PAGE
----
Corona Costs State KD 538m A Year In Supporting Kuwaitis In Private Sector

A government study about the implications of the corona crisis on the labor market revealed that the annual cost of supporting nationals working in the private sector is about KD 538 million – approximately KD 44.8 million per month, reports Al-Rai daily. According to the study, a total of 71,800 nationals are employed in the private sector or 4.1 percent of the total workforce in this sector. The study showed that 79.4 percent of the total cost mentioned above – KD 35.6 million per month – is spent on registered national workers under Chapter Three, while about KD 9.2 million per month or 20.6 percent is spent on those under Chapter Five. As for the wage categories, majority of the workers under Chapter Three belong to the KD 480 wage category – around 27,500 or 48 percent of the total number of workers under this chapter; while 26,500 or 46.2 percent belong to the less than KD 359 wage category.

On the distribution of national workers according to the sectors of the main occupations and registration in the Public Institution for Social Insurance, the available data indicate that the number of national workers registered under Chapter Three is about 57,300 or 79.8 percent of the total number of nationals working in the private sector; while those registered under Chapter Five reached 14,500.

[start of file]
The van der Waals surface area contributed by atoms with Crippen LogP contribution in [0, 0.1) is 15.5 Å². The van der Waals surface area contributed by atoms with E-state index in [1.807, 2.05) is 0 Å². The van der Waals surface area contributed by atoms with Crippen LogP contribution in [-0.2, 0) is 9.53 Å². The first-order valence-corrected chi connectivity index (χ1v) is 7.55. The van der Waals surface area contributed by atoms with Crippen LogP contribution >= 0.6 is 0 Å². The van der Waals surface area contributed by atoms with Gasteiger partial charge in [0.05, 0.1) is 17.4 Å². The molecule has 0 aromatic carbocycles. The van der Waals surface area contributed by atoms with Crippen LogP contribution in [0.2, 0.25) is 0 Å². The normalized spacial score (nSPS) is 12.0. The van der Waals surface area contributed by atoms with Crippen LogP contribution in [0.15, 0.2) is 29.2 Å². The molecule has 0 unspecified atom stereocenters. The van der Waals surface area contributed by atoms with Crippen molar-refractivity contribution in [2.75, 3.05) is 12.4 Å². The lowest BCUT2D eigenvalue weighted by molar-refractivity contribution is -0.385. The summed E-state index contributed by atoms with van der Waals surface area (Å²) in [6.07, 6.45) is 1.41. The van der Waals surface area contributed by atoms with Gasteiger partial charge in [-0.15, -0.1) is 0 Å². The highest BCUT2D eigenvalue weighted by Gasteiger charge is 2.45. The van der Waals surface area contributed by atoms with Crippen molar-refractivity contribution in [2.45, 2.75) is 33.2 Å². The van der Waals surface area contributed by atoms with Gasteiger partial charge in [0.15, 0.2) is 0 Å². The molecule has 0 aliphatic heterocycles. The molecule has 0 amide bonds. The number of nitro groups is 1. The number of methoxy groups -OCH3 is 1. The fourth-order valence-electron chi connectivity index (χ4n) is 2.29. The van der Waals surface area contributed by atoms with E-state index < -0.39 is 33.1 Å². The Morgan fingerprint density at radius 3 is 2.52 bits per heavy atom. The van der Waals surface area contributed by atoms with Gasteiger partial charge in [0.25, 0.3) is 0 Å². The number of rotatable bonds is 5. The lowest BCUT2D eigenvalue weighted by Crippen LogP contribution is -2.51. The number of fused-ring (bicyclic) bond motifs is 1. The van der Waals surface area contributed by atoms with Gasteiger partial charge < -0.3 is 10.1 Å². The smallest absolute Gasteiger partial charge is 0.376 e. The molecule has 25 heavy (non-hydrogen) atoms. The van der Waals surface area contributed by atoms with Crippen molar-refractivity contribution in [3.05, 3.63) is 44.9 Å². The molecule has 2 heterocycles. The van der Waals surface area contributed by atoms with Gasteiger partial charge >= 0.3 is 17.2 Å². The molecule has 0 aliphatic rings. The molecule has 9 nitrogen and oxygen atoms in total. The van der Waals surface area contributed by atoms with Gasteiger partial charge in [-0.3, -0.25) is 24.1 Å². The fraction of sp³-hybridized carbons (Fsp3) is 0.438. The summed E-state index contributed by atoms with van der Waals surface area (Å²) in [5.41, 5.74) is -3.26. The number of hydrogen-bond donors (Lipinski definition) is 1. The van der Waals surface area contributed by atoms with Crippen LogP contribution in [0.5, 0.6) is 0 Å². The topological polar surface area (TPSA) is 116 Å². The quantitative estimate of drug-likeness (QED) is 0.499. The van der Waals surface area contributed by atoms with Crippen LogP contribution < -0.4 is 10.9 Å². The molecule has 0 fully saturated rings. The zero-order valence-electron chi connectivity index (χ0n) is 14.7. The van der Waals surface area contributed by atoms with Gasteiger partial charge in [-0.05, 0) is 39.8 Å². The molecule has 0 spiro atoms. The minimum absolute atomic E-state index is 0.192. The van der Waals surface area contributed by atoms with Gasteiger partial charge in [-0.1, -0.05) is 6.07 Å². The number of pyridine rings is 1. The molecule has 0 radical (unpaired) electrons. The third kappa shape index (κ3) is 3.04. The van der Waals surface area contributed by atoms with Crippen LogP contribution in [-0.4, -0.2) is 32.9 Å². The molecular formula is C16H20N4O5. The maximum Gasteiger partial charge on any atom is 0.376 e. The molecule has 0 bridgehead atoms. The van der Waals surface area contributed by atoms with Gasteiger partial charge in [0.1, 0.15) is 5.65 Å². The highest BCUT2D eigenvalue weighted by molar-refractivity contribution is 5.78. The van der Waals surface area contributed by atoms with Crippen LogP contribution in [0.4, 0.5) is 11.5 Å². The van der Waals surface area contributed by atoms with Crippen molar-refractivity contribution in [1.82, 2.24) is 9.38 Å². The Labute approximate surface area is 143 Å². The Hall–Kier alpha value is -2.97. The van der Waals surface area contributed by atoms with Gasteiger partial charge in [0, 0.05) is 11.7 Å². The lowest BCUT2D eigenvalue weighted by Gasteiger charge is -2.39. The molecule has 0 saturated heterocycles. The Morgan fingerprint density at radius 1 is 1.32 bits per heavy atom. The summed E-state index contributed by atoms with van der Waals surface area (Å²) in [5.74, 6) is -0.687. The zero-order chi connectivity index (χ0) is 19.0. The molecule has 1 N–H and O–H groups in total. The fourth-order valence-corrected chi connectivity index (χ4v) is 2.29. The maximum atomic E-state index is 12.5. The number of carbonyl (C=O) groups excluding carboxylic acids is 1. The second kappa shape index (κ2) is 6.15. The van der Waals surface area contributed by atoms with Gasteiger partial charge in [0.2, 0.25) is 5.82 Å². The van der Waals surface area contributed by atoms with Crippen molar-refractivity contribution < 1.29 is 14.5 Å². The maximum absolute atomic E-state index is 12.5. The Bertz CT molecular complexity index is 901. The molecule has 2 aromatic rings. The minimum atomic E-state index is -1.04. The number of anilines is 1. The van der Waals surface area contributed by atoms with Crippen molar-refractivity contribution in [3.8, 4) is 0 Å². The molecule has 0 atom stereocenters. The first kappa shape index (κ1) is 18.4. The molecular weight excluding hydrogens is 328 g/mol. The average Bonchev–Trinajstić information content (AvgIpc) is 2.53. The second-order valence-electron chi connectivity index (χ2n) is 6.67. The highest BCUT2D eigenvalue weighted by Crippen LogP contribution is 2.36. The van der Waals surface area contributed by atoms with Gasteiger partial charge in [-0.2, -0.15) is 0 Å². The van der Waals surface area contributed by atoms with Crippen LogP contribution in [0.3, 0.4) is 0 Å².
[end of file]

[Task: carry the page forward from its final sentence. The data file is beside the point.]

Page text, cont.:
Around 39.3 percent of Kuwaitis employed in the private sector are in wholesale and retail trade, restaurants, and hotels; while 24.3 are in the finance, insurance, real estate and business services sectors; and 12.6 percent are in social and personal services. Meanwhile, Director of Al-Sabah Specialized Medical District Dr Ahmed Al- Shatti said the latest statistics and figures indicate 2 out of every 100 cases of “COVID-19” disease needed hospitalization, report Al-Jarida daily. Al-Shatti told the daily, pointed to a significant decrease in the number of infections in countries that have increase the pace of vaccination targeting large areas of segments and societal groups. He stressed the importance of vaccination in reducing infections and reducing hospitalization.

He noted people who receive the vaccination and were exposed to the virus had symptoms less severe and in most cases did not need hospitalization in intensive care units and that there were no deaths among these people. He pointed out the cornerstone of controlling the ‘coronavirus’ is vaccination, and called on all those who have not received the vaccination to register immediately and receive the vaccine, to protect themselves, their families and society in general. He called on everyone not to esitate to receive the vaccine, as health is a trust and everyone is excited to return to normal life. He stressed that those who have received the vaccine must also adhere to the health instructions.



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